When I was about 7 or 8 I was riding my bike and rode off the curb, flew off the seat, landed on the tube, and somehow managed to get a cut in my vaginal area. Apparently, it bled like a mofo. It turned out to be only a small cut, but I can only imagine what my mom felt like when her 8yo showed up at her door crying hysterically and bleeding profusely from her crotch.

medicated vs. unmedicated birth

Wed Oct 7 2:04 PM by Metcodon1 in Pregnancy & Parenting

I had planned on natural birth both times. My practitioner was an ob with a fantastic reputation for supporting natural birth and as the only doctor in her practice, she delivers all her own babies. Both times I delivered in the birth center inside a hospital. There was a bath tub, to labor or give birth in and the center policy let you walk around, eat, drink, etc. I took a hypnobirthing class and did a lot of yoga to prepare.

The first time I labored at home for 12 hours, and went in when the contractions were 3 minutes apart. When I got to the hospital I was 4 cm and all was well. Unfortunately, a couple of hours later the baby showed more and more signs of distress. My doctor advised that we do internal monitoring (my water was already broken). That showed that the baby was in even more trouble than we had previously thought. The only position I could be in and have my daughter's heart rate be stable was lying on my left side. I was already at 7 cm by this point and with no epidural in it was pure torture to hold still (moving caused her heart rate to drop). I managed to stay like that for 2 hours, at which point right as I was about to call the doctor and ask for drugs, she came and told me that my daughter was in distress no matter what I was doing and that a c section was the safest option. I agreed. So, to summarize, I labored naturally for 22 hours and had a c section at the end, despite everyones best efforts to avoid it. My daughter had been completely wrapped in her cord and so was not going to come out undamaged any other way.

Altering my mind about pregnancy

Mon Sep 28 9:09 PM by ablotial in Pregnancy & Parenting

My mom was 39 when I was born and 42 when my younger brother was born both naturally with no drugs or complications, and both of us were healthy and happy. The only thing I will say is my mom was noticibly "less fun" (read: less energy) than my friends' moms, who were often in their early-to-mid 30s when my mom was 50.

As others have mentioned though, there is this (overblown) line in many minds about age 35, so they will probably want to monitor the crap out of you. And there is a bit of a higher risk for chromosomal problems, like Downs. But if you are ok with that and unlikely to have a super early menopause, I say you know yourself best and it is better to wait until you are at a point where you are capable and mentally ready to support a baby. 40s are definitely not too late!

that time I got food poisoning when I was pregnant

Sat Sep 19 12:34 PM by spacefem in Pregnancy & Parenting

We have topics and questions all the time about what to eat when you're pregnant, so I wanted to share this charming story of an experience I had while pregnant with my second daughter.

I was only 10 or 11 weeks along and had been dealing with a "managable" level of morning sickness. This means that I could throw up at any time without warning, but in a cute pregnant way, not a dibilitating one. Most times, as long as there was food on my stomach I'd be okay, so I was careful to keep healthy snacks around - my favorite being cheetos, because you know, cheese is dairy right?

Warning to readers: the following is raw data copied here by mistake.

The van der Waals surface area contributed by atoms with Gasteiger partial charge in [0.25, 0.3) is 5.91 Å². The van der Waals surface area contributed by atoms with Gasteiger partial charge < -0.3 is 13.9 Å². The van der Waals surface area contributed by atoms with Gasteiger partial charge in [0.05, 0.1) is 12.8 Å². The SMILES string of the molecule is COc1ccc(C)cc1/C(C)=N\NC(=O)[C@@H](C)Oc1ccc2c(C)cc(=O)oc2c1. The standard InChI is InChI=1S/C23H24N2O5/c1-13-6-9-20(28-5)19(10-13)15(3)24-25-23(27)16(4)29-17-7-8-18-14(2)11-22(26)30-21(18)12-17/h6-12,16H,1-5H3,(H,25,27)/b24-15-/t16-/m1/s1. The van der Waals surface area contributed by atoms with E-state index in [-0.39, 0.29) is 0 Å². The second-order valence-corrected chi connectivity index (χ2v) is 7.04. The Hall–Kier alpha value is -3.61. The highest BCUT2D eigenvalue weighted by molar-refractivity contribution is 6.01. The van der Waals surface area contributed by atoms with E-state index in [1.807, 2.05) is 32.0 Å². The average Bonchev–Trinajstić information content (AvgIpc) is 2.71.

I was following all the good internet advice of not eating raw or uncooked foods, no deli meat, no salad bars, no soft cheeses, only low mercury fish, no food out of trunks of cars, etc.

We went to a wedding at a nice hotel. There was a buffet. I was one of the first people in line at the buffet because I had a two year old who looked like she might be hungry so I played that card, you know how it is. The food was delicious - salad with fresh lettuce, rice, beef strogonoff, mixed veggies. Everything that was supposed to be cold was cold and everything that was supposed to be hot was steaming hot.

sleep deprivation

Thu Sep 17 3:26 PM by robichek in Pregnancy & Parenting

Apparently there is a new book out called The Rabbit Who Wants to Go to Sleep and it is ALL THE RAGE.. ... 149617951X

If you are still breastfeeding, that may be an issue (not that I recommend that you stop breastfeeding). Topping up before they sleep could be warranted.

For my kid, we keep his room permanently dark and have a white-noise soundmaker outside his door and it works well. Also, although we didn't do a pure "cry it out" method, there were times at the beginning of his "sleep through the night" nights that he would wake up and whimper and we just would wait 2-10 minutes and he'd go back to sleep. That went away and now we don't expect a peep until at least 11 hours have passed. I think we as worried mothers are sort of complicit in creating their "need" for us.. If my boy knows I'll come in within 30 seconds of him making a sound, he'll want me to come in. If he's not sure how long it'll take, he'll go back to bed... Please take the preceding advice as something I might recommend only after the kid is 1 year old. Before then I would never just let him be... I used to rock him to sleep until my arms gave out.

non-religious parents raise okay kids after all

Wed Sep 2 3:37 AM by AndrewZealand in Pregnancy & Parenting

However, one thing I remember clearly from my childhood is being very afraid of death.

I remember when I first realized that we die when we get old. I told my best friend at the time and he got really upset. I never quite had the need for an afterlife, though I remember at about 10 I conceived that when we died maybe we came back again as someone else. This was before I knew that someone else had already thought of that :P

Presently I'm still open to the idea of some sort of afterlife when we die. One thing I find inspirational when I'm depressed is the thought that there might be some sort of new and interesting afterlife when we die. It can give me energy to keep on with this life. But the idea of eternal punishment for our sins in the afterlife? I'd say to the average man that's the same as "Life's a bitch and then you die and then you go to hell and suffer". The idea that we MIGHT get punished for our sins when we die, for most of us, only serves to make our lives more fearful and miserable and then of course when we die we may well find that no such punishment exists. Like the saying goes "Cheer up, it might never happen". The only usefulness I think of for the idea of afterlife retribution, is something with which to scare a tyrant who is so powerful that apparently nothing in this life can stop him or her abusing people and nature. By telling them that there might be something in the afterlife holding them to account, you might actually scare them into reconsidering their behaviour. But I'd say that for most people, hell or other afterlife punishment, is an unnecessary fear.